Baby names in a multi-culti family
Parents of new-born babies all over the world have very different options in their choice of given names.
Some countries will allow any name. In the United States you may call your child ‘Long-Legged Dancer From Halua’, ‘Moxi Crimefighter’, or, like former government official Lawrence Eagleburger did, you can give all your children the same name: all three Eagleburger’s sons were called Lawrence as well. You can even decide to give your child a surname different from your own.
Brazil, also, is known for its liberal attitude regarding given names. Names like Um Dois Três Da Silva Quatro (One-Two-Three-Da Silva-Four) raise no eyebrows in Rio de Janeiro or São Paulo.
Other countries are more strict. In Italy for instance, one is not allowed to christen a child after its father or mother – if they are still alive at the time of birth. Germany has severe rules regarding the spelling of names, Spain has restrictions as to the number of names given to a child: no more than two are allowed.
In Turkey, foreign names are not approved of, and it is not allowed to name a child after Atatürk. In many Far Eastern countries the choice of names is very much determined by traditions, deviation from these customs is ‘not done’.
Early this year Morocco has caused some unrest among the Diaspora, by circulating a list among its consulates, defining which names are allowed and which are not if the child is to carry a Moroccan passport. It turned out that only Arabic names were on the approved list, denying Moroccans of Berber or other minority origins the right to name their offspring according to their own traditions.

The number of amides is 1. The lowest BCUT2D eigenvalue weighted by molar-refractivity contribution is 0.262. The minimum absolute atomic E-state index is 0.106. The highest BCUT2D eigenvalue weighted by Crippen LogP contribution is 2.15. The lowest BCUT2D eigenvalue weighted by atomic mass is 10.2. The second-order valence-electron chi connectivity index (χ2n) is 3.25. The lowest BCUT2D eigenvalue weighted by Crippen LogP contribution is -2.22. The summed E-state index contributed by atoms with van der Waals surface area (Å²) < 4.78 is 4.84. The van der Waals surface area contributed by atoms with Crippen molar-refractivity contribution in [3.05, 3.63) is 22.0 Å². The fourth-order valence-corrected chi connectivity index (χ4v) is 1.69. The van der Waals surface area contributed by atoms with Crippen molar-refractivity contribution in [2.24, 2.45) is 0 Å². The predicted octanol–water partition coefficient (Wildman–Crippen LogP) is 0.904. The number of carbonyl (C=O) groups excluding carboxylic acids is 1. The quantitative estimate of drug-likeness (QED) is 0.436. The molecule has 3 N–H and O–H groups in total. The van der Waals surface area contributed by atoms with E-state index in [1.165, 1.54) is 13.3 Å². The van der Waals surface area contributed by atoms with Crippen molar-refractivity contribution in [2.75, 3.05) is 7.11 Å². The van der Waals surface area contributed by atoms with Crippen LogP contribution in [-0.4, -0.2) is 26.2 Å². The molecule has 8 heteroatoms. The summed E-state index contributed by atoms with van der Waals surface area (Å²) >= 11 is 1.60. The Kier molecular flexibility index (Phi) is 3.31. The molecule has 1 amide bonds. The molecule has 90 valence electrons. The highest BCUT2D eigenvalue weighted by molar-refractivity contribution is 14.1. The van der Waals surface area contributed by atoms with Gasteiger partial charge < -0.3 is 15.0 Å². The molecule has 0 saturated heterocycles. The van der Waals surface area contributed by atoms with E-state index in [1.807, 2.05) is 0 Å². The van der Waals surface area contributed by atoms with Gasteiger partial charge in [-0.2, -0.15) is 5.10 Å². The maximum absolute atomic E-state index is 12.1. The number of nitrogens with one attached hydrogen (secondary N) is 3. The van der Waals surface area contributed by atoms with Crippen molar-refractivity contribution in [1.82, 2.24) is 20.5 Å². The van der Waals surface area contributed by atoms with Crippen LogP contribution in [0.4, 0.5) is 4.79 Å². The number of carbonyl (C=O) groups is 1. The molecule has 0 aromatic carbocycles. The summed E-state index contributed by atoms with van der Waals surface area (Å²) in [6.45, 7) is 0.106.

This caused considerable upheaval among both Moroccans in the Netherlands and the Dutch themselves, official questions were asked in parliament and Secretary of State for Foreign Affairs Maxime Verhagen was urged to raise the matter with the Moroccan authorities.
Unusual name choices
In most Western European countries the issue of how a child may or may not be called is dealt with in a moderately liberal way.
In some countries, for example the Netherlands or Spain, there once was a list of permitted first names. This was abolished long ago in the Netherlands, when many immigrants arrived and many lawyers and civil servants had to spend lots of time granting exceptions to the rule. Spain, likewise, is moving away from traditional names.
Since then, basically any name is allowed, as long as it is not ridiculous, absurd or obscene. The registrar at the city council can sometimes be the judge of this.
Minor accidents slip through the net, though. Recently in the Netherlands, a young baby girl was christened Usnavy [pronounced Us-na-vee].
The official at the registry – maybe still half asleep from a severe weekend or otherwise slightly drowsy – did not realise what he was writing down.
When later the parents were asked about this unusual choice of name, they declared that during a holiday in Miami, Florida, they had seen a ship passing by that had such a beautiful name written on it.
They wished to call their baby daughter after that ship. On the ship’s side it read: US Navy.
José Cutileiro / Radio Netherlands / Expatica
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